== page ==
Prom­i­nent ACA ex­perts to de­bate re­form law’s suc­cess

Modern Healthcare - - THE WEEK AHEAD - —Lisa Schencker

Two prom­i­nent voices in the de­bate over the le­gal­ity of pre­mium sub­si­dies will go head to head Wed­nes­day on the ques­tion of whether health­care re­form is suc­ceed­ing, five years af­ter the Af­ford­able Care Act was signed into law.

Jonathan Gru­ber, a Mas­sachusetts In­sti­tute of Tech­nol­ogy health econ­o­mist, and Michael Can­non, direc­tor of health pol­icy stud­ies at the lib­er­tar­ian Cato In­sti­tute, will duke it out in a de­bate hosted by Sun Life Fi­nan­cial, which will be streamed live.

Can­non, a peri­patetic critic of the law, was a key in­flu­ence be­hind the King v. Bur­well chal­lenge to the pre­mium tax cred­its, which the U.S. Supreme Court is ex­pected to de­cide in June. Gru­ber, who con­sulted in the draft­ing of the ACA, gained in­famy in re­cent months af­ter videos sur­faced of him say­ing Democrats ex­ploited the “stu­pid­ity of the Amer­i­can voter” to gain sup­port for the law. He has since apol­o­gized.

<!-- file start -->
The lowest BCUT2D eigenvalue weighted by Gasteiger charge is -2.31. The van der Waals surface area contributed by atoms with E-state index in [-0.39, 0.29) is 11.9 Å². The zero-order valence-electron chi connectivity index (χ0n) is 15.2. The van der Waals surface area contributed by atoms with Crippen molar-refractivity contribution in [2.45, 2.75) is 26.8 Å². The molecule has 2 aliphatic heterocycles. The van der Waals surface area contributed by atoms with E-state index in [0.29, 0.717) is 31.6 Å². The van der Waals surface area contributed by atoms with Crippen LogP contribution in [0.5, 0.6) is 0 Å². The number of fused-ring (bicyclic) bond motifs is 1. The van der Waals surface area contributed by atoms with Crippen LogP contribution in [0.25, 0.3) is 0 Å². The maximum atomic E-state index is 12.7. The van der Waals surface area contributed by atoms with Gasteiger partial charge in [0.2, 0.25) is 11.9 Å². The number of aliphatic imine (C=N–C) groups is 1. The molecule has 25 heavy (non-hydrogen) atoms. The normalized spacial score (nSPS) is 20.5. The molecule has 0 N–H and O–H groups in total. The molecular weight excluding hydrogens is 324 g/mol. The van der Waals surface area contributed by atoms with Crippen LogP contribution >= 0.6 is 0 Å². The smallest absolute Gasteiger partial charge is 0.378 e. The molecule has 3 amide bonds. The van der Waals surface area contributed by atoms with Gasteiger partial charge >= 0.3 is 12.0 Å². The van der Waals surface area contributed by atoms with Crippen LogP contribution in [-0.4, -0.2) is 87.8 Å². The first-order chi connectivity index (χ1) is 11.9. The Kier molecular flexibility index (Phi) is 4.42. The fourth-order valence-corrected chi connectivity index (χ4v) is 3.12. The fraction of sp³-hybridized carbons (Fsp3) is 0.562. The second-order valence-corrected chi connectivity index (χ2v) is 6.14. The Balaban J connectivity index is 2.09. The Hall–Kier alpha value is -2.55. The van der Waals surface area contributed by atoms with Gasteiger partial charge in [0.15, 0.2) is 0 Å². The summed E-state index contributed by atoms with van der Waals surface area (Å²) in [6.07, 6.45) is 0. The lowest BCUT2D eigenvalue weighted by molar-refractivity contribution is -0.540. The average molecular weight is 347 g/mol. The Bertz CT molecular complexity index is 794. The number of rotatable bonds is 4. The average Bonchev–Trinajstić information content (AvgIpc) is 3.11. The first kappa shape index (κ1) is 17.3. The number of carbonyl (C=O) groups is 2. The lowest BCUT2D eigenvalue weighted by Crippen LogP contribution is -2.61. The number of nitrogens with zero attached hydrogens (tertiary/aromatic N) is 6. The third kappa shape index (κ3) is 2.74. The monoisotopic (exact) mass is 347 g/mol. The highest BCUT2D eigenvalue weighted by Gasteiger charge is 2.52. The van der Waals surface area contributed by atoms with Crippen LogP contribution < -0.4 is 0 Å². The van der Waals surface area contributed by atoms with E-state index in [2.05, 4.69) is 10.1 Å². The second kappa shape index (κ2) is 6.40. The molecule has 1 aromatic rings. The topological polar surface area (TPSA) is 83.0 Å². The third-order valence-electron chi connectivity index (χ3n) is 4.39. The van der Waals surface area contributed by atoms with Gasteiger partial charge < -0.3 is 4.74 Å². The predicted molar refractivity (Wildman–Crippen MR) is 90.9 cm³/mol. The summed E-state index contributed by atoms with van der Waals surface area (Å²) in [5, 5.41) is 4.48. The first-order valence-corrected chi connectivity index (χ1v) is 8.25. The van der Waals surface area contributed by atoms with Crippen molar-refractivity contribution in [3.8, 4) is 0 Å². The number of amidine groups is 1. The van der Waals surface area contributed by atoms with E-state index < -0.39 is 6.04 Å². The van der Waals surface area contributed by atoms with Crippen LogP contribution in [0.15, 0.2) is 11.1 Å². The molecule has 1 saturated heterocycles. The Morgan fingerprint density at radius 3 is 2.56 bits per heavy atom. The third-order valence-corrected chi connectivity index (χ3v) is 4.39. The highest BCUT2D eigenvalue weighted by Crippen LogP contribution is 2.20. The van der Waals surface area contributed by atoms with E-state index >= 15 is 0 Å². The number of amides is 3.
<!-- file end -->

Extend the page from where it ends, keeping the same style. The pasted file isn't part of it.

Pres­i­dent Barack Obama and oth­ers say it’s be­yond ques­tion that the law has suc­ceeded, cit­ing the more than 16 mil­lion pre­vi­ously unin­sured Amer­i­cans who have gained health cov­er­age, the end to cov­er­age de­nials for peo­ple with pre­ex­ist­ing con­di­tions and slower health­care spend­ing growth. But crit­ics say the ACA has driven up pre­mium costs, forced many peo­ple to find new health plans and prompted em­ploy­ers to cut em­ployee work hours to avoid the re­quire­ment to of­fer cov­er­age to full-timers.

It’s likely that Gru­ber and Can­non also will joust over the mean­ing of the six words that hold the key to Oba­macare’s fate in the Supreme Court case—“an Ex­change es­tab­lished by the State.”



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